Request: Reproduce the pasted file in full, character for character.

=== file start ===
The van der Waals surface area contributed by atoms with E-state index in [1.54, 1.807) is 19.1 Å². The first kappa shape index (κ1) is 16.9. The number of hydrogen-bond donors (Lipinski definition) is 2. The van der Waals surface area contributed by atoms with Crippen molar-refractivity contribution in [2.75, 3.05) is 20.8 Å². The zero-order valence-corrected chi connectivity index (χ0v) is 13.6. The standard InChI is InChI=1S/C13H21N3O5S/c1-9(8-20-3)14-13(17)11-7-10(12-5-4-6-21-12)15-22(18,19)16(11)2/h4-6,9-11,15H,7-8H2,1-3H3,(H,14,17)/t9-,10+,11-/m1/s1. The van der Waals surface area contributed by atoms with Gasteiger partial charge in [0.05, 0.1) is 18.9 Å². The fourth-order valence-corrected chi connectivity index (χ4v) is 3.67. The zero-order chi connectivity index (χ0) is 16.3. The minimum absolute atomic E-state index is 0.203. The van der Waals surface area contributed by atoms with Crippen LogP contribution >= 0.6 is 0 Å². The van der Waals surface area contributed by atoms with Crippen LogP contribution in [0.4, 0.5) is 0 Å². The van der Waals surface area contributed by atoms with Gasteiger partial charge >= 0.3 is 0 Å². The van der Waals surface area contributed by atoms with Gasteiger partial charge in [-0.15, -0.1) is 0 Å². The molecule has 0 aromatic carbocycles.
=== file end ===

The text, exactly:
The van der Waals surface area contributed by atoms with E-state index in [1.54, 1.807) is 19.1 Å². The first kappa shape index (κ1) is 16.9. The number of hydrogen-bond donors (Lipinski definition) is 2. The van der Waals surface area contributed by atoms with Crippen molar-refractivity contribution in [2.75, 3.05) is 20.8 Å². The zero-order valence-corrected chi connectivity index (χ0v) is 13.6. The standard InChI is InChI=1S/C13H21N3O5S/c1-9(8-20-3)14-13(17)11-7-10(12-5-4-6-21-12)15-22(18,19)16(11)2/h4-6,9-11,15H,7-8H2,1-3H3,(H,14,17)/t9-,10+,11-/m1/s1. The van der Waals surface area contributed by atoms with Gasteiger partial charge in [0.05, 0.1) is 18.9 Å². The fourth-order valence-corrected chi connectivity index (χ4v) is 3.67. The zero-order chi connectivity index (χ0) is 16.3. The minimum absolute atomic E-state index is 0.203. The van der Waals surface area contributed by atoms with Crippen LogP contribution >= 0.6 is 0 Å². The van der Waals surface area contributed by atoms with Crippen LogP contribution in [0.4, 0.5) is 0 Å². The van der Waals surface area contributed by atoms with Gasteiger partial charge >= 0.3 is 0 Å². The van der Waals surface area contributed by atoms with Gasteiger partial charge in [-0.15, -0.1) is 0 Å². The molecule has 0 aromatic carbocycles.